March 28, 2012 9:45:03 AM
Jan Swoope - email@example.com
So, your brackets were torn up long ago, but that's no reason not to enjoy the Final Four this weekend. Of course, you could jump in feet first by heading to New Orleans, where the four teams left standing in the NCAA national basketball championship will face off March 31 and April 2.
The city will "hoop" it up for four days with everything from a Final Four Dribble through downtown New Orleans (open to the first 3,000 -- yes, 3,000 -- participants 18 or younger) to Big Dance concerts featuring Jimmy Buffet, KISS and The Black Keys.
You and the family can spend a day at Bracket Town, 300,000 square feet of activities, including hob-nobbing with legendary coaches and former college stars. The kids can even attend daily youth clinics. Or, you might want to get to one of the select restaurants designated for fans of each of the four teams whose fate will be decided soon -- the Kentucky Wildcats, Louisville Cardinals, Ohio State Buckeyes and Kansas Jayhawks
We thought it would be interesting to find a few foods that represent the states that made to championship weekend. Since Kentucky is bringing two powerhouses to the Final Four, it's fair to start with them. The fierce in-state rivalry between the Wildcats and Cardinals may have family loyalties divided, but most can agree on one of state's signature dishes -- Kentucky Hot Brown, even if it did originate in Louisville.
This open-faced hot sandwich covered in a delicate Mornay sauce is practically legendary. Its origins trace back to the 1920s, when a thousand or more people flocked each night to dinner dances at the Brown Hotel. In the wee hours, foot-sore guests retired to the restaurant for nourishment. Realizing diners were getting bored with the traditional ham and eggs, Chef Fred Schmidt came up with something new to tempt guests' palates. The Kentucky Hot Brown has since been featured in publications from Southern Living to the Wall Street Journal. Today, we include the Brown Hotel's own recipe.
You may want to substitute country ham, or add cheddar cheese to this dish that is baked or broiled until the bread is crisp and the sauce begins to brown. Savor it while watching Kentucky and Louisville battle it out on the court Saturday. Tip-off is at 6:09 p.m.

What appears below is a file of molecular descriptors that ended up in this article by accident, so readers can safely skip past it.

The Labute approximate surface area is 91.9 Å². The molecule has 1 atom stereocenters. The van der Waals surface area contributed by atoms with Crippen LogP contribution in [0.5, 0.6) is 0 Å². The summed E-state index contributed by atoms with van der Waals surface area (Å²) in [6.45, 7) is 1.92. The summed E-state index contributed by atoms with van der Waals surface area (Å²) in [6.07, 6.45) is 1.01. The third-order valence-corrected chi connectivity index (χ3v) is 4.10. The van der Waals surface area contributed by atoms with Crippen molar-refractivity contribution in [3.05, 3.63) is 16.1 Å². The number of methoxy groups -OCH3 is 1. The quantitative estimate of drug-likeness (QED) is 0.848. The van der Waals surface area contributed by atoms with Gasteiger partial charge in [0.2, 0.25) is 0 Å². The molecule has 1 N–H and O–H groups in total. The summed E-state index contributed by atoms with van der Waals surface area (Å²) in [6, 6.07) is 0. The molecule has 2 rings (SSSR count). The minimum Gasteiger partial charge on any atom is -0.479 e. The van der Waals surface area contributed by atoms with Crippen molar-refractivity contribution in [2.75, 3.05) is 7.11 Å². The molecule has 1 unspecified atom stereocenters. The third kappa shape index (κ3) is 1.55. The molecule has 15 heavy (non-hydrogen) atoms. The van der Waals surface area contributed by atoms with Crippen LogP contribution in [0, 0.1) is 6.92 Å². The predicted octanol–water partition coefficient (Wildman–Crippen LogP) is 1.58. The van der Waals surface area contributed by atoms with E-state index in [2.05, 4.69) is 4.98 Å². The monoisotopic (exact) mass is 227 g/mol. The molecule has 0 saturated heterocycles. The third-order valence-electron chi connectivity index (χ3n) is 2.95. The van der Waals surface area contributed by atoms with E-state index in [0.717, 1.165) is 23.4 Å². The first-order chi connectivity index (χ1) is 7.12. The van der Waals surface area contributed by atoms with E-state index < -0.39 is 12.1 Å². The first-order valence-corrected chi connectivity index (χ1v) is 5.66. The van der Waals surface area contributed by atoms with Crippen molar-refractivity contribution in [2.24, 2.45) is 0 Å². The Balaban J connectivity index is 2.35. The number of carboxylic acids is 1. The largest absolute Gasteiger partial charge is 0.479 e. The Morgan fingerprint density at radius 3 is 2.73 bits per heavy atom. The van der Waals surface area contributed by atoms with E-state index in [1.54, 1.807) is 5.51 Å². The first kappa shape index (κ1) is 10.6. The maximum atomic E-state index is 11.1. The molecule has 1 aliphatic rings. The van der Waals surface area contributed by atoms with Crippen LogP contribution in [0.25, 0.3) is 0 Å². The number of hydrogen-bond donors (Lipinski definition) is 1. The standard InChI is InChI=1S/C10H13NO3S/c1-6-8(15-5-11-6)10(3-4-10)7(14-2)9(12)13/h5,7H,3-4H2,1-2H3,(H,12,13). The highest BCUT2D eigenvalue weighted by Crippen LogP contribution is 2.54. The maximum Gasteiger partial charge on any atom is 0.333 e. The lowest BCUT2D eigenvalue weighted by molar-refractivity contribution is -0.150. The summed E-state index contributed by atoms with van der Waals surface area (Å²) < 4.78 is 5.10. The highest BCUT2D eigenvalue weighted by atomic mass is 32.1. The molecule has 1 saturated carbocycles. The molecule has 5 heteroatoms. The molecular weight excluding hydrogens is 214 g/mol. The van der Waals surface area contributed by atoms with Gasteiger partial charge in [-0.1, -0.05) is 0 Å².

Buckeyes and dirt cake
With a nod to Ohio State, Buckeye candies of peanut butter and chocolate are simple and satisfying. These goodies look slightly different from many peanut butter balls; the top of the bonbon is left bare of chocolate so the filling can be seen. This makes the sweet, peanuty treats resemble the nut of the Buckeye tree. The state tree of Ohio is so prevalent, especially in the western half of the state, the Ohio State University team adopted the name. Carrying a buckeye nut around in your pocket is considered good luck. No doubt players and fans are loading up.
It's hard to go wrong with Oreos and Cool Whip, and that's what called for in the Kansas Dirt Cake (sometimes called the Kansas City Dirt Cake). With cream cheese and vanilla pudding mix, this cool, delicious "cake" is a sweet counterpoint to the peanuty Buckeye candies. By the time Ohio State and Kansas play Saturday at 8:49 p.m., you'll be ready for dessert.
The winners of Saturday's two match-ups will advance to the ultimate challenge -- Monday evening's national championship. Whatever colors you wave, may your team do well. Have fun with the fare and enjoy the show.
KENTUCKY HOT BROWN
Makes two hot browns
2 ounces whole butter
2 ounces all purpose flour
16 ounces heavy cream
1/2 cup Pecorino Romano cheese, plus 1 tablespoon for garnish
Salt and pepper to taste
14 ounces sliced roasted turkey breast
2 slices Texas toast (crust trimmed)
4 slices crispy bacon
2 Roma tomatoes, halved
KANSAS DIRT CAKE
Prep time: 20 minutes
Freeze time: 8 hours
1 (16 ounce) package Oreo cookies
2 (3 1/2 ounce) packages instant vanilla pudding
3 cups milk
1 (8 ounce) package cream cheese
1/2 cup butter or 1/2 cup margarine
1 (8 ounce) container Cool Whip, thawed
1 1/2 cups creamy peanut butter
1/2 cup butter, softened
1 teaspoon vanilla extract
4 cups sifted confectioners' sugar
6 ounces semi-sweet chocolate chips
2 tablespoons shortening
(Source: Allison O'Brien, allrecipes.com)
Jan Swoope is the Lifestyles Editor for The Commercial Dispatch.